Given the importance of enterprise risk management, efforts need to be directed to give prominence to this function. It is time for the stature of risk functions to be elevated. Professional bodies like the IERP play a crucial role in stewarding this transformation by equipping risk management experts and raising their credibility through branding and professional qualifications. Events like this conference can help propel the risk management agenda forward. However, beyond technical competency, risk managers increasingly require confidence and communication skills to be the resounding voice in promoting risk culture. Risk managers need to have a seat at the executive table and play a role in shaping the risk profile and risk culture of your organisations. A study conducted by Harvard Business School highlights how leadership and communication by risk managers can influence the significance of their role within organisations. As expected, the study found that risk managers that proactively sought opportunities to raise their visibility were able to assert risk management perspectives and were better able to position themselves as critical voices within organisations.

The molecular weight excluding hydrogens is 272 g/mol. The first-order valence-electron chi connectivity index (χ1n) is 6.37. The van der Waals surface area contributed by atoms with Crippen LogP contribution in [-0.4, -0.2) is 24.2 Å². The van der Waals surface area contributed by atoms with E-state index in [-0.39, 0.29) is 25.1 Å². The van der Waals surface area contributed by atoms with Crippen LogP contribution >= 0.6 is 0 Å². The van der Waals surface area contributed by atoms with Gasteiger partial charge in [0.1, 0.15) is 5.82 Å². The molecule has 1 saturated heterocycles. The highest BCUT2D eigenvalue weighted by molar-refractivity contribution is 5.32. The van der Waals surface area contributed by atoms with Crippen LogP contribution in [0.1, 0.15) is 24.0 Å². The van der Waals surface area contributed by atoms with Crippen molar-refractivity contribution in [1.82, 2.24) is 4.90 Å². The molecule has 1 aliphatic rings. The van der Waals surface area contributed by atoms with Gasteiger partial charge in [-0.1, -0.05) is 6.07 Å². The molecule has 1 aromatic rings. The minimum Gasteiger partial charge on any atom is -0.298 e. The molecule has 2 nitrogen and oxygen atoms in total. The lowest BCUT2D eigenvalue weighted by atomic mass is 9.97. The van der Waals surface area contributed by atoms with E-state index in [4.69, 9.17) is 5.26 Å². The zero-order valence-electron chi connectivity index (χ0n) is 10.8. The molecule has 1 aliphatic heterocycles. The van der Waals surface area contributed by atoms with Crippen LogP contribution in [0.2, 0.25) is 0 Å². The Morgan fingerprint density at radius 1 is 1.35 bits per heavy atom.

Ladies and gentlemen
The task of a risk manager in an organisation is like that of a ship navigator. As you work closely with your captain to navigate your ship across unknown waters, your job is to ensure you get your ship to its destination in one piece. You never know what hazards may lie ahead but whether it be foul weather, rough seas or hostile forces, you stand ever ready to face them. The things that set great risk managers apart, like great navigators, are their ability to work with their captain and crew as a unit, their skills at employing the tools at their disposal to deal with risks at hand, and their attention to their surroundings for signs of impending threats.
With that, I wish you all a smooth-sailing journey ahead and a productive and fruitful conference over the next two days. Thank you.